Forrester’s highly anticipated US Digital Marketing Forecast, 2014 to 2019 has already generated plenty of industry buzz because of its predictions about the changing nature of digital marketing spend. In it, Shar VanBoskirk, vice president/principal analyst, predicts that, “By 2019, marketing leaders will spend more than $103 billion on search marketing, display advertising, social media marketing, and email marketing — more than they will on broadcast and cable television advertising combined.”
While the immediate reactions and industry headlines have been about digital spend surpassing TV and the allocation of spend across channels, the bigger story here is not just about where the money is going but about how marketing is changing…and for the better.
In the report, VanBoskirk also predicts that over the next five years, contextual marketing will “steal media dollars” to fund “customer-obsessed contextual experiences.” At a recent event, VanBoskirk defined contextual marketing in the age of the customer as activities that are “guided by constructs such as the customer lifecycle, as opposed to marketing campaigns.”
While marketers may still track spend across channels, the shift toward contextual marketing is real. CMOs can capitalize on this shift by preparing their teams to support contextual across the customer journey. In her forecast report, VanBoskirk notes that big brands like Nike, Belk and L.L. Bean are making decisions to “shift some of their digital media budget” to create more contextually relevant content and experiences in mobile apps as well as in-store. As experiences become more contextual, CMOs will need to consider how their teams can provide visible, relevant and engaging experiences…and do it at scale.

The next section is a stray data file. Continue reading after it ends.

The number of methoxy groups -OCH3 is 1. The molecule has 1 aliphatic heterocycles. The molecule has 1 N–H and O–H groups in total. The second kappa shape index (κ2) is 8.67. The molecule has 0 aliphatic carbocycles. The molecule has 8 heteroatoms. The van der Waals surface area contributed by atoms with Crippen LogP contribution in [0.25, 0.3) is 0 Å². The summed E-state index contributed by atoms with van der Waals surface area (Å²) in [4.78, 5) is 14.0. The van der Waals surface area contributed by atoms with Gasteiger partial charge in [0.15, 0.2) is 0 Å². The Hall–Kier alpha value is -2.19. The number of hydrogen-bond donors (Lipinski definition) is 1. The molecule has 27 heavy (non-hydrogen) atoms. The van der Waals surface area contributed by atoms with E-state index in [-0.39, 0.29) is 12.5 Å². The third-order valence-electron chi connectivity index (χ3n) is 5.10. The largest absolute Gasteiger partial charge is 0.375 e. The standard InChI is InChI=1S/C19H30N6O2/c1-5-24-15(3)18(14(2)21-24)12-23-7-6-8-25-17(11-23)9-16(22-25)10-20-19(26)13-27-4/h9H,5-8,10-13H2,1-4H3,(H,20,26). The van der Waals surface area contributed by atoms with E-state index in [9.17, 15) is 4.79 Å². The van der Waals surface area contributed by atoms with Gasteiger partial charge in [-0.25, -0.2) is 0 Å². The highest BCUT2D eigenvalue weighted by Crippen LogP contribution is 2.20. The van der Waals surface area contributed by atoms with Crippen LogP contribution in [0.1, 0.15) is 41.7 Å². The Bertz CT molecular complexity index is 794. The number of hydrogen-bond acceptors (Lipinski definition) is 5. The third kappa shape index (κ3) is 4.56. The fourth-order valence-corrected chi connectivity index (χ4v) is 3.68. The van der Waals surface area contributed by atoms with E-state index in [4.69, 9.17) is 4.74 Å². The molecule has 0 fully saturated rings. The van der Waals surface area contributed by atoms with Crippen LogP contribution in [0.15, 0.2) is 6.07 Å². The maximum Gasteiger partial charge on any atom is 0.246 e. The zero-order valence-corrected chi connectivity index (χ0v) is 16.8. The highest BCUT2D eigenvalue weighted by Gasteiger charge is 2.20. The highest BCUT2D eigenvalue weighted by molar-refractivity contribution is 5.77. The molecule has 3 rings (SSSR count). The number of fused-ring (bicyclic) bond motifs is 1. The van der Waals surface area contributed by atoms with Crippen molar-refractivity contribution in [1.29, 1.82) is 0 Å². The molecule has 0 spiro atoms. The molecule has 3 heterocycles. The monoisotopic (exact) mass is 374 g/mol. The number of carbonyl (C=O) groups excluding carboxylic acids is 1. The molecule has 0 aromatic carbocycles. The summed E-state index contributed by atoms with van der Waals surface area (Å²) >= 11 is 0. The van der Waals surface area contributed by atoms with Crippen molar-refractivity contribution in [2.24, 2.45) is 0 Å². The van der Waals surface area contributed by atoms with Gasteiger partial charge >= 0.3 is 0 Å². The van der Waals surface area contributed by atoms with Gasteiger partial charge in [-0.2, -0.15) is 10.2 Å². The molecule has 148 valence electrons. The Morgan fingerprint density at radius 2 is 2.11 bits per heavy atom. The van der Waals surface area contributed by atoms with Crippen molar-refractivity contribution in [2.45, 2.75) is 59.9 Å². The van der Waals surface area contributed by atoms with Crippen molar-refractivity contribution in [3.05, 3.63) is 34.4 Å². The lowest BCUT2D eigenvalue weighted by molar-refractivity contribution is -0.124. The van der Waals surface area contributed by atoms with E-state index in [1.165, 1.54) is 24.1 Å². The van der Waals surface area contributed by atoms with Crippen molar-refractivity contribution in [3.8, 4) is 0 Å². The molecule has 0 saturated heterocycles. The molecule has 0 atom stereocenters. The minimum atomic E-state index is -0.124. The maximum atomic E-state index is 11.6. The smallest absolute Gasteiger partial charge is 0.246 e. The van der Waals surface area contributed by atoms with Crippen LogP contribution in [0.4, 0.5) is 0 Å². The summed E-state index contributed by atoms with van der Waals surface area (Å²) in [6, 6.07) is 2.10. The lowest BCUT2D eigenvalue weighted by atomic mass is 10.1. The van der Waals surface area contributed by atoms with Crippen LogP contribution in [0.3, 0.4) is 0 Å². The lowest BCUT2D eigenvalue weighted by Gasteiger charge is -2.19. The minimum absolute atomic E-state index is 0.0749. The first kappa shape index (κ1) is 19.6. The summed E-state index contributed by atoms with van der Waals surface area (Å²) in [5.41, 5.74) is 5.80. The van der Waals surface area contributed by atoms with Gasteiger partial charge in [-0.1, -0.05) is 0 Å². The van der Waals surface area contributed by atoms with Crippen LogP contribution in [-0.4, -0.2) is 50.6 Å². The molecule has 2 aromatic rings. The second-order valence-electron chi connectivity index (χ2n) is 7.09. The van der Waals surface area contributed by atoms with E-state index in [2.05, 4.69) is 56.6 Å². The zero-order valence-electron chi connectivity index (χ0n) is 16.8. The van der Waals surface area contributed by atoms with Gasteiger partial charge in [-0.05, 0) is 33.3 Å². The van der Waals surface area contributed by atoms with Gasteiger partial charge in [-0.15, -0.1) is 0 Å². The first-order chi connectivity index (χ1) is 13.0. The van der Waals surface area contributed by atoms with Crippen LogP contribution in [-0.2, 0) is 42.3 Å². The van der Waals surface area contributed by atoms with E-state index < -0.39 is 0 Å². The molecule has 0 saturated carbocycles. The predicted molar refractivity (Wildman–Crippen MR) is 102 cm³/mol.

For starters, CMOs should work with their teams to assess the current marketing mix, discover where context is already working for the brand and make plans to scale these efforts. Location-aware activities, for example – including mobile and local search, are inherently contextual. With 72% of consumers searching for local information on a smartphone visiting a store or location within five miles (and likely within five to 10 minutes), the local marketing opportunity is clear.
To be successful, CMOs should also start thinking about ways to be more contextually relevant in the moments where and when their customers are looking for them and then evaluate the data, tools and technologies to support their efforts. A wide range of initiatives, from content development to loyalty programs, seasonal promotions, map searches and more, can be radically improved when informed by customer context.
The brands that understand how to capitalize on context will retain customers, gain new ones and ultimately win.
Get ready to be contextual. Your customers already are.